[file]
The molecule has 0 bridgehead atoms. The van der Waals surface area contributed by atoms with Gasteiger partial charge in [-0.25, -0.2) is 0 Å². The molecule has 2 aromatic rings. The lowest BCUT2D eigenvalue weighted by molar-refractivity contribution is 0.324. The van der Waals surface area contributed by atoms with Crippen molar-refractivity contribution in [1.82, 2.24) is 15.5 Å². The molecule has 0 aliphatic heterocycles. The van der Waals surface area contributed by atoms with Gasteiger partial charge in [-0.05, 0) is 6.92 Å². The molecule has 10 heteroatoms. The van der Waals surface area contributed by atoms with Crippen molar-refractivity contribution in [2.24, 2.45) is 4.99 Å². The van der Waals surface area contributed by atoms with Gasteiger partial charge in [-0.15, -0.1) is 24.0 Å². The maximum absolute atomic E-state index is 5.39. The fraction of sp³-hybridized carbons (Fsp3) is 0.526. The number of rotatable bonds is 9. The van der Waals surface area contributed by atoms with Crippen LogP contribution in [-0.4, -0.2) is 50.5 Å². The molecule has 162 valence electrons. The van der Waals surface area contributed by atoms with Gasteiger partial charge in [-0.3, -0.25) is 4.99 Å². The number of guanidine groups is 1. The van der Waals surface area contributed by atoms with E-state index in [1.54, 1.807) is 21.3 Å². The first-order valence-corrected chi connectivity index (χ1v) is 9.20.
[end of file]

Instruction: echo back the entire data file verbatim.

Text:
The molecule has 0 bridgehead atoms. The van der Waals surface area contributed by atoms with Gasteiger partial charge in [-0.25, -0.2) is 0 Å². The molecule has 2 aromatic rings. The lowest BCUT2D eigenvalue weighted by molar-refractivity contribution is 0.324. The van der Waals surface area contributed by atoms with Crippen molar-refractivity contribution in [1.82, 2.24) is 15.5 Å². The molecule has 0 aliphatic heterocycles. The van der Waals surface area contributed by atoms with Gasteiger partial charge in [-0.05, 0) is 6.92 Å². The molecule has 10 heteroatoms. The van der Waals surface area contributed by atoms with Crippen molar-refractivity contribution in [2.24, 2.45) is 4.99 Å². The van der Waals surface area contributed by atoms with Gasteiger partial charge in [-0.15, -0.1) is 24.0 Å². The maximum absolute atomic E-state index is 5.39. The fraction of sp³-hybridized carbons (Fsp3) is 0.526. The number of rotatable bonds is 9. The van der Waals surface area contributed by atoms with Crippen LogP contribution in [-0.4, -0.2) is 50.5 Å². The molecule has 162 valence electrons. The van der Waals surface area contributed by atoms with Gasteiger partial charge in [-0.3, -0.25) is 4.99 Å². The number of guanidine groups is 1. The van der Waals surface area contributed by atoms with E-state index in [1.54, 1.807) is 21.3 Å². The first-order valence-corrected chi connectivity index (χ1v) is 9.20.